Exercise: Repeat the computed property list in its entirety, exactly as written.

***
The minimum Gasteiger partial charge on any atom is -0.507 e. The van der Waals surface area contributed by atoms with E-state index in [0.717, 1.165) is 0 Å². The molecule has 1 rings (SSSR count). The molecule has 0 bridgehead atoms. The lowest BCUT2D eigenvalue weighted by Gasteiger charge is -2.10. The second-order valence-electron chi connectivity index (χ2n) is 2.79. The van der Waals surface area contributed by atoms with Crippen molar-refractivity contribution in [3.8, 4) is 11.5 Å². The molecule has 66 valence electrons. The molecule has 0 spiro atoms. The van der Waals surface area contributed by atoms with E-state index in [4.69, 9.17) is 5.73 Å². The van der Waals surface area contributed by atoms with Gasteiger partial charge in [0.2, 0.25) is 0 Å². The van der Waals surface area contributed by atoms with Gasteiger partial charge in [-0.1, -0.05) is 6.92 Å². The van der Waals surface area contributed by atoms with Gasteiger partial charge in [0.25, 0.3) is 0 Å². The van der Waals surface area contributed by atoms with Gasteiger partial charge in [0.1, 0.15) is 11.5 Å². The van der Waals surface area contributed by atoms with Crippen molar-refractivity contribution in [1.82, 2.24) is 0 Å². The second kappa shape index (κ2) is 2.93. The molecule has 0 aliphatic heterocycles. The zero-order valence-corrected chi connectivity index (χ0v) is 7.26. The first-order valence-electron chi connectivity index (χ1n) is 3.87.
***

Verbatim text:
The minimum Gasteiger partial charge on any atom is -0.507 e. The van der Waals surface area contributed by atoms with E-state index in [0.717, 1.165) is 0 Å². The molecule has 1 rings (SSSR count). The molecule has 0 bridgehead atoms. The lowest BCUT2D eigenvalue weighted by Gasteiger charge is -2.10. The second-order valence-electron chi connectivity index (χ2n) is 2.79. The van der Waals surface area contributed by atoms with Crippen molar-refractivity contribution in [3.8, 4) is 11.5 Å². The molecule has 66 valence electrons. The molecule has 0 spiro atoms. The van der Waals surface area contributed by atoms with E-state index in [4.69, 9.17) is 5.73 Å². The van der Waals surface area contributed by atoms with Gasteiger partial charge in [0.2, 0.25) is 0 Å². The van der Waals surface area contributed by atoms with Gasteiger partial charge in [-0.1, -0.05) is 6.92 Å². The van der Waals surface area contributed by atoms with Gasteiger partial charge in [0.25, 0.3) is 0 Å². The van der Waals surface area contributed by atoms with Gasteiger partial charge in [0.1, 0.15) is 11.5 Å². The van der Waals surface area contributed by atoms with Crippen molar-refractivity contribution in [1.82, 2.24) is 0 Å². The second kappa shape index (κ2) is 2.93. The molecule has 0 aliphatic heterocycles. The zero-order valence-corrected chi connectivity index (χ0v) is 7.26. The first-order valence-electron chi connectivity index (χ1n) is 3.87.